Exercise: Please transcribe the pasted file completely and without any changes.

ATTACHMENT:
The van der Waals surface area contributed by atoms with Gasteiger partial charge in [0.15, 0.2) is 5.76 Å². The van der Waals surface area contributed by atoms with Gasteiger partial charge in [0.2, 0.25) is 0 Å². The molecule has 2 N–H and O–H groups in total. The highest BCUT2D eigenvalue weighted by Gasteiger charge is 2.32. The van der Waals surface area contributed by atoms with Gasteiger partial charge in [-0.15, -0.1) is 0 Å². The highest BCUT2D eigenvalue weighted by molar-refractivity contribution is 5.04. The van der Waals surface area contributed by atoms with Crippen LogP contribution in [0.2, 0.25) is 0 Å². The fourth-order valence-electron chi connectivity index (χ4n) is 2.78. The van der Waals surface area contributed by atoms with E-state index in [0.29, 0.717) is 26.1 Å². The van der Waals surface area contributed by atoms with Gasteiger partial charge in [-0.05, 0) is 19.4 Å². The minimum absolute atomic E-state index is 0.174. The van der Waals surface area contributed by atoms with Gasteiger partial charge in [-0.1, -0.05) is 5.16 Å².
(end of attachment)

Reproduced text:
The van der Waals surface area contributed by atoms with Gasteiger partial charge in [0.15, 0.2) is 5.76 Å². The van der Waals surface area contributed by atoms with Gasteiger partial charge in [0.2, 0.25) is 0 Å². The molecule has 2 N–H and O–H groups in total. The highest BCUT2D eigenvalue weighted by Gasteiger charge is 2.32. The van der Waals surface area contributed by atoms with Gasteiger partial charge in [-0.15, -0.1) is 0 Å². The highest BCUT2D eigenvalue weighted by molar-refractivity contribution is 5.04. The van der Waals surface area contributed by atoms with Crippen LogP contribution in [0.2, 0.25) is 0 Å². The fourth-order valence-electron chi connectivity index (χ4n) is 2.78. The van der Waals surface area contributed by atoms with E-state index in [0.29, 0.717) is 26.1 Å². The van der Waals surface area contributed by atoms with Gasteiger partial charge in [-0.05, 0) is 19.4 Å². The minimum absolute atomic E-state index is 0.174. The van der Waals surface area contributed by atoms with Gasteiger partial charge in [-0.1, -0.05) is 5.16 Å².